Lituma suspects that Dionisio and his wife Dona Adriana, the keepers of the local cantina, have some involvement with the disappearances. Both are degenerates. Dionisio encourages the workers to drink and dance with himself and one another when drunk whereas Adriana reads fortunes and is viewed as a witch. They are knowledgeable of local folk lore which includes pishtacos, vampires who leach the fat from their victims' bodies, and apus, ancient spirits of the mountains, who were placated by Indian women with human sacrifices before undertaking any new project, eg a road. Lituma finally discovers that the three missing men were not victims of the guerillas but rather of a sadistic ritual.

The author intimates that human blood was as important as mortar as a building material back within mountain communities. A Scandinavian anthropologist informs Lituma how ''Aztec priests stood at the top of the pyramids and tore out the hearts of the victims'' and suggests that the serruchos, local villagers' Christianity, with its very own human sacrifice, is secretly enmeshed with the cults of their ancestors. Equally the Senderista purges are necessary tools as they attempt to build a new society of their own design. Llosa seems to intimate this as an unholy trinity and that many Andean communities haven't really advanced that much at all.

There are some beautifully written vignettes but they are often difficult to mesh together and the murder mystery element ultimately seems strangely peripheral to the novel. Instead it can be viewed as a vehicle to remind Lituma and educate the reader on Peru's bloody past. Personally I feel that the author would have been better advised to concentrate on one of these mountain myths rather than trying to incorporate so many. I generally enjoyed the author's writing style but sadly felt that the plot was often muddled. This has rather intrigued rather than deterred me from reading some of the author's other works but overall OK rather than great. ( )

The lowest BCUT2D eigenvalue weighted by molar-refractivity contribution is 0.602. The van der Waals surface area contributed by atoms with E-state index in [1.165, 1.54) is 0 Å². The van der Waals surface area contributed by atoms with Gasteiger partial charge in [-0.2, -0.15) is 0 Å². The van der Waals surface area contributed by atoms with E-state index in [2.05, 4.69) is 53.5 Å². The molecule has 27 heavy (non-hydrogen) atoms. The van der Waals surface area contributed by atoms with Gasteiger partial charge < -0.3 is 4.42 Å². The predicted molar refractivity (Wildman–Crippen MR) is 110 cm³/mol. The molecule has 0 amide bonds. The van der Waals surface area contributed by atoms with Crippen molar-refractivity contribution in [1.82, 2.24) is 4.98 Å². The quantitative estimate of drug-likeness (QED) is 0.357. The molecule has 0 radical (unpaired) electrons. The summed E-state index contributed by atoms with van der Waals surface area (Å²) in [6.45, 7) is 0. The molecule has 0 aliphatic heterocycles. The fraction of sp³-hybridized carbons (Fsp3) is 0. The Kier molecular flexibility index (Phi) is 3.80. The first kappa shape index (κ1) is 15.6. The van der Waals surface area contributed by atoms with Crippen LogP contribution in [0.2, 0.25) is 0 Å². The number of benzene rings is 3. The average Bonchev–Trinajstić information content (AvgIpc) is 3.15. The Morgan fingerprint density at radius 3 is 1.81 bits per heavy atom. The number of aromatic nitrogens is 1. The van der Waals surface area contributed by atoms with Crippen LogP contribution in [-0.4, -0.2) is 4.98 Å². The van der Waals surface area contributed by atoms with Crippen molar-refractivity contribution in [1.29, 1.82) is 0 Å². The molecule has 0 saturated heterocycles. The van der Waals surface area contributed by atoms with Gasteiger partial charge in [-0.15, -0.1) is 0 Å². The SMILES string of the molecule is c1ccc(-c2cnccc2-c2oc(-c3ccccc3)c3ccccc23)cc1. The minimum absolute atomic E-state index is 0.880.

PilgrimJess | Jun 4, 2018 |
Remarkable! One of the best novel's I've read in some time and the best I've read by Vargas Llosa. Many plot lines are developed, but the technique is masterful as it is unique. Main characters are fascinating, but even more impressive is how quickly the author can create and make the reader care about minor figures like poor Pedrito Tinoco. I'll certainly read this novel again. ( )
  ProfH | Jan 13, 2017 |
During my reading of this story, I felt that Llosa was taking me deep into the Andes with their violence, morbidity, superstitions, hopeless people, drugs, poverty and into the clashes between the ingenious habitants and those trying to modernize the area. The two main characters' constant inner struggles between hope and despair, love and gloom endears them. I was mystified by the beautiful poetic narrations of Llosa. He well deserves the Nobel prize. ( )
  drjesons | Jan 18, 2014 |
Ostensibly this book is about the disappearances of three men in the mountains of Peru which two Civil Guards are sent to investigate. However this is not much more than a plot device for the author to explore broader themes such as poverty, violence and hopelessness. And he throws in a dash of romance (of the cruder variety) for levity.